Photos tell the story of the Civilian Conservation Corps and the Men who did the work. The Digital Library
In 9 years (and a few preceding years) a lot can happen. A great depression, a drought, a political debate, and a "New Deal" all affected the lives and the surroundings of many, if not most, in the United States. In South Dakota the Civilian Conservation Corps made men of boys and those men changed the landscape of the state. We see the changes everywhere we just don't realize what we are looking at. Erosion control and improved wildlife habitat are but a couple of subtle changes to the landscape.
In the western part of South Dakota, especially the Black Hills, the dams and lakes, roadways and bridges, lookout towers and in Custer State Park the Peter Norbeck building and other structures are the result of the work of the CCC Men who from 1933 to 1942 improved the State as well as their own lives and the lives of their families.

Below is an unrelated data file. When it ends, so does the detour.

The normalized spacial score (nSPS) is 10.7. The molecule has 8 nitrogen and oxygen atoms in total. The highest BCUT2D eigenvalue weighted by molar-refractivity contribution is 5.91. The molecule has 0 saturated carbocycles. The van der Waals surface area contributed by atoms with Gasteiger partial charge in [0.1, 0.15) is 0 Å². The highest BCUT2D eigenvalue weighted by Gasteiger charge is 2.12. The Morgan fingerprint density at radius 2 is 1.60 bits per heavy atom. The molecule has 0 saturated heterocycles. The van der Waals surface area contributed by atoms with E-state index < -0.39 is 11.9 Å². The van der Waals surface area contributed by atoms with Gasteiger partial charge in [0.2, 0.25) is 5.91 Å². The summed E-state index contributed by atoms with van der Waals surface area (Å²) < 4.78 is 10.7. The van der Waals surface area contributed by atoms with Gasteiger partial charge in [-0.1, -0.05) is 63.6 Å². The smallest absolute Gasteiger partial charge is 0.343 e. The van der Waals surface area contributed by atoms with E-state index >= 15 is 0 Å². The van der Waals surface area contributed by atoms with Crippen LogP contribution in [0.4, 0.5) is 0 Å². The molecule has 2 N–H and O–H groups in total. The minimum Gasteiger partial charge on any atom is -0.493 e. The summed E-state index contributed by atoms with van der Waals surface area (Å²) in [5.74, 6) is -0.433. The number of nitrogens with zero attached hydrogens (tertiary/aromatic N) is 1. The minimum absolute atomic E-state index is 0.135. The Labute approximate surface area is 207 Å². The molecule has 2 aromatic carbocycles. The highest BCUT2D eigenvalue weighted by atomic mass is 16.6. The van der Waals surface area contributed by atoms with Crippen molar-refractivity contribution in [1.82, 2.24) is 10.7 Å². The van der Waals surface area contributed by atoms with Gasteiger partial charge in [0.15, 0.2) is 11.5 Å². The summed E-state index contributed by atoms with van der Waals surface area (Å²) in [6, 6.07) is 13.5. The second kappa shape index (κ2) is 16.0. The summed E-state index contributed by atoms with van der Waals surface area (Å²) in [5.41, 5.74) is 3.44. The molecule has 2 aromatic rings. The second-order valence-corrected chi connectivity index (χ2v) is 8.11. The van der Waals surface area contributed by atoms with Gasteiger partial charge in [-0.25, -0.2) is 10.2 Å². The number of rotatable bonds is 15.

At the Civilian Conservation Corp "CCC" Museum of South Dakota the discovered and donated photos and documents preserve the history and provide a glimpse of what those days were like.
As we catalog the hundreds if not thousands of photos and documents we'll build photo sets or albums, some small and some large, and share them with you. The photos of the stone Harney Peak lookout tower are always of interest. Built by the CCC it remains one of most recognizable and visited landmarks in South Dakota.
This album, or set, is from a Stan Hawthorne donation. It may very well grow as the review of items continues.
If you have photos or other memorabilia from the CCC day we would love to hear from you (museum "at" southdakotaccc "dot" com) and be sure to visit the Museum and check the roster for familiar names.